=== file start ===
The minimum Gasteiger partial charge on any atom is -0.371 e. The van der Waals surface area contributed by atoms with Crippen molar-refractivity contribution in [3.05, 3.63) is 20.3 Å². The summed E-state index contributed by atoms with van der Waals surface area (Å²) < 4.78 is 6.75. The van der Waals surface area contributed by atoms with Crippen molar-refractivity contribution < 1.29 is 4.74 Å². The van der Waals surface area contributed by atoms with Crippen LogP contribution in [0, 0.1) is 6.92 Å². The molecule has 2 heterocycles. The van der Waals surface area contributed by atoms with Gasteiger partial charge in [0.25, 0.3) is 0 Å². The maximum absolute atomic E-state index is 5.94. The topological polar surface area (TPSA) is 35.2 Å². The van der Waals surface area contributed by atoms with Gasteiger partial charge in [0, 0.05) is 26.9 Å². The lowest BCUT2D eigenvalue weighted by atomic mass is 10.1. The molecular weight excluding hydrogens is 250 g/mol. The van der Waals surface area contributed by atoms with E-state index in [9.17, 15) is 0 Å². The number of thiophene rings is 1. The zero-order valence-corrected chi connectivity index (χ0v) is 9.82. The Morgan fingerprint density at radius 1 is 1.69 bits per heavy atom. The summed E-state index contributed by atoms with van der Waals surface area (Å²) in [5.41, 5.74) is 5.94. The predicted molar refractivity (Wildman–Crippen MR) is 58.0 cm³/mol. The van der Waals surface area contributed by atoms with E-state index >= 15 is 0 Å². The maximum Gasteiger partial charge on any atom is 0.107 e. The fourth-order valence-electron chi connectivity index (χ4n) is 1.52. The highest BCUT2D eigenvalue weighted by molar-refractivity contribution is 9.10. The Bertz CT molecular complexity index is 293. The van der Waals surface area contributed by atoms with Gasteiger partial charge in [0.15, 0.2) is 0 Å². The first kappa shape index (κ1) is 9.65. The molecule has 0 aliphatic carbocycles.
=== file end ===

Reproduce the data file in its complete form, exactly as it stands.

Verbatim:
The minimum Gasteiger partial charge on any atom is -0.371 e. The van der Waals surface area contributed by atoms with Crippen molar-refractivity contribution in [3.05, 3.63) is 20.3 Å². The summed E-state index contributed by atoms with van der Waals surface area (Å²) < 4.78 is 6.75. The van der Waals surface area contributed by atoms with Crippen molar-refractivity contribution < 1.29 is 4.74 Å². The van der Waals surface area contributed by atoms with Crippen LogP contribution in [0, 0.1) is 6.92 Å². The molecule has 2 heterocycles. The van der Waals surface area contributed by atoms with Gasteiger partial charge in [0.25, 0.3) is 0 Å². The maximum absolute atomic E-state index is 5.94. The topological polar surface area (TPSA) is 35.2 Å². The van der Waals surface area contributed by atoms with Gasteiger partial charge in [0, 0.05) is 26.9 Å². The lowest BCUT2D eigenvalue weighted by atomic mass is 10.1. The molecular weight excluding hydrogens is 250 g/mol. The van der Waals surface area contributed by atoms with E-state index in [9.17, 15) is 0 Å². The number of thiophene rings is 1. The zero-order valence-corrected chi connectivity index (χ0v) is 9.82. The Morgan fingerprint density at radius 1 is 1.69 bits per heavy atom. The summed E-state index contributed by atoms with van der Waals surface area (Å²) in [5.41, 5.74) is 5.94. The predicted molar refractivity (Wildman–Crippen MR) is 58.0 cm³/mol. The van der Waals surface area contributed by atoms with E-state index >= 15 is 0 Å². The maximum Gasteiger partial charge on any atom is 0.107 e. The fourth-order valence-electron chi connectivity index (χ4n) is 1.52. The highest BCUT2D eigenvalue weighted by molar-refractivity contribution is 9.10. The Bertz CT molecular complexity index is 293. The van der Waals surface area contributed by atoms with Gasteiger partial charge in [0.15, 0.2) is 0 Å². The first kappa shape index (κ1) is 9.65. The molecule has 0 aliphatic carbocycles.